Considering the variety of forages harvested as hay, the management and condition of the forage, baling conditions, and quality degradation during storage, this is a highly variable feedstuff.
An example is well-fertilized bermudagrass, harvested early, will have 12-15 percent crude protein, with total digestible nutrients (TDN) over 55 percent. Crude protein in under-fertilized, mature bermudagrass will drop below 6 percent , with TDN less than 50 percent.
Prairie and meadow hay typically has crude protein values of 6-9 percent and TDN of 50-52 percent. If harvested late and very mature these values may drop to 4-5 percent for crude protein, with TDN below 50 percent.
Considering many nutritionists say rumen fermentation may be compromised at levels under 7 percent crude protein, this presents problems. A 1,400-pound beef cow in the middle third of pregnancy on dry forage and hay, eating 23 pounds of forage per day, could not get the 1.6 pounds of crude protein she needs each day from these lower values (23 x 0.06 = 1.38 pounds). Once she calves, those needs go up to 3.1-3.9 pounds of crude protein, depending on her milk production.
Round bale technology is obviously convenient and saves labor, but this may have brought the industry to a poorer state.
Unfortunately, the convenience of round bales has also frequently encouraged production of low quality hay and poor storage and feeding management.
As a possible sign of this, hay production per beef cow has more than doubled in the past 40 years in Oklahoma, he adds. It appears that now significantly more hay is wasted and that poor pasture management has increased the number of days that cows are fed hay.
6. Optimize hay feeding
There are four ways to make the best of round bale feeding.
n Manage pastures to extend grazing and minimize hay needs. Consider stockpiling pasture for fall and winter grazing. Feeding hay costs 2.5 to 5 times as much as grazing. Every day that cows graze instead of receiving hay will save 50 cents to $1.50 per head in feed costs.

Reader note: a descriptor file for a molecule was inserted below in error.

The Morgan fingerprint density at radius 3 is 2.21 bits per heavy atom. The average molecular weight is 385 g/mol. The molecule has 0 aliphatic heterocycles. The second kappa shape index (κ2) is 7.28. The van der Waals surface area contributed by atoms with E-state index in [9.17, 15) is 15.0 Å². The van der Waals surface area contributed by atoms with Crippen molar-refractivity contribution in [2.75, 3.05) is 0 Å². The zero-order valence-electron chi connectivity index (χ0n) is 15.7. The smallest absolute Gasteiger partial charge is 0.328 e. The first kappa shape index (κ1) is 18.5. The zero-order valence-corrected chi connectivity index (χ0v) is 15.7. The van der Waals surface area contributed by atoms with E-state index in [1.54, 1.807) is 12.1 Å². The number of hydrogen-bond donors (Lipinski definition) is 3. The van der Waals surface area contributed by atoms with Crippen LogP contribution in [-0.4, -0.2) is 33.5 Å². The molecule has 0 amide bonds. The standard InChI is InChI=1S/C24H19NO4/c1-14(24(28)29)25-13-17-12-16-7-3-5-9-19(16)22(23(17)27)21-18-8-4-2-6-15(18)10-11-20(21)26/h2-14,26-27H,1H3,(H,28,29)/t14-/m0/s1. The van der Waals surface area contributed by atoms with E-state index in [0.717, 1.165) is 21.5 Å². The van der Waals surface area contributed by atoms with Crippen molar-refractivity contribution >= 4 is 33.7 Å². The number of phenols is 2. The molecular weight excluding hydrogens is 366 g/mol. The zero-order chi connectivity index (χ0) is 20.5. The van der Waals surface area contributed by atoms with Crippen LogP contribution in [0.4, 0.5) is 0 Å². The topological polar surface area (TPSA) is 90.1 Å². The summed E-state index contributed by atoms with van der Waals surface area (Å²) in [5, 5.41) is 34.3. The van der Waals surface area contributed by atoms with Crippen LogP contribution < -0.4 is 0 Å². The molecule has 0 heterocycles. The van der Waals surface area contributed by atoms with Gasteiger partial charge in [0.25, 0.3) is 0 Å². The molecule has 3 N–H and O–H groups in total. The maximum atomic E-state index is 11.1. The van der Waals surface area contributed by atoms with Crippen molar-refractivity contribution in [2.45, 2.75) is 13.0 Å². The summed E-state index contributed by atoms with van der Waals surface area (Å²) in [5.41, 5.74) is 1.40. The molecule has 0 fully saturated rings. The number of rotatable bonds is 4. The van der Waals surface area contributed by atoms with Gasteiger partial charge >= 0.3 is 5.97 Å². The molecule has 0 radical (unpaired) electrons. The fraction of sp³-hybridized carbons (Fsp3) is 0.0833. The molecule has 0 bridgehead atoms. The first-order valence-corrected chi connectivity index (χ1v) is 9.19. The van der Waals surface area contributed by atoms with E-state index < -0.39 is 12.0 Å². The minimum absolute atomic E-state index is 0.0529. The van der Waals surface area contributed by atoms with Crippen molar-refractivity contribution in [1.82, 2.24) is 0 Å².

n Know the quantity and quality of purchased or produced hay. Buy tons of hay… not bales. Weigh it and test it.
n Know how much hay cows are actually eating. Measure storage and feeding losses in order to know actual consumption and the true cost of your hay.
n Calculate the cost of hay nutrients compared to other supplemental feed sources. Projected record grain crops mean energy and protein from other feed sources will likely be cheaper this winter. Supplements using grain and/or byproduct feeds may actually be less expensive than poor quality hay.
The new commercial Federal Aviation Administration (FAA) drone regulations go into effect, easing some burdensome regulations for farmers and agricultural companies. The new rules lift many expensive and strict commercial drone use requirements.
Before now, the FAA had required commercial drone operators to have a traditional pilot’s license.
The new rules permit anyone 16 or older to fly for hire if they pass a written knowledge test and background check. The drones can only fly during daylight, within sight and no higher than 400 feet from the ground.
There are more than 3,300 people signed up to take the new test today.
Farmers will be able to scout their fields and crops with greater ease and less expense by using drones. The new rules will allow them to do so with fewer restrictions.
The new rules also bring more opportunity for growth within agriculture.
The sky is going to open up at the end of August for a lot of opportunities.
The changes will also encourage drone companies to expand their development and growth.
We’re going to see so much starting to develop,” said Brendan Schulman, vice president for policy and legal affairs at China’s SZ DJI Technology Co., the world’s largest civilian drone manufacturer.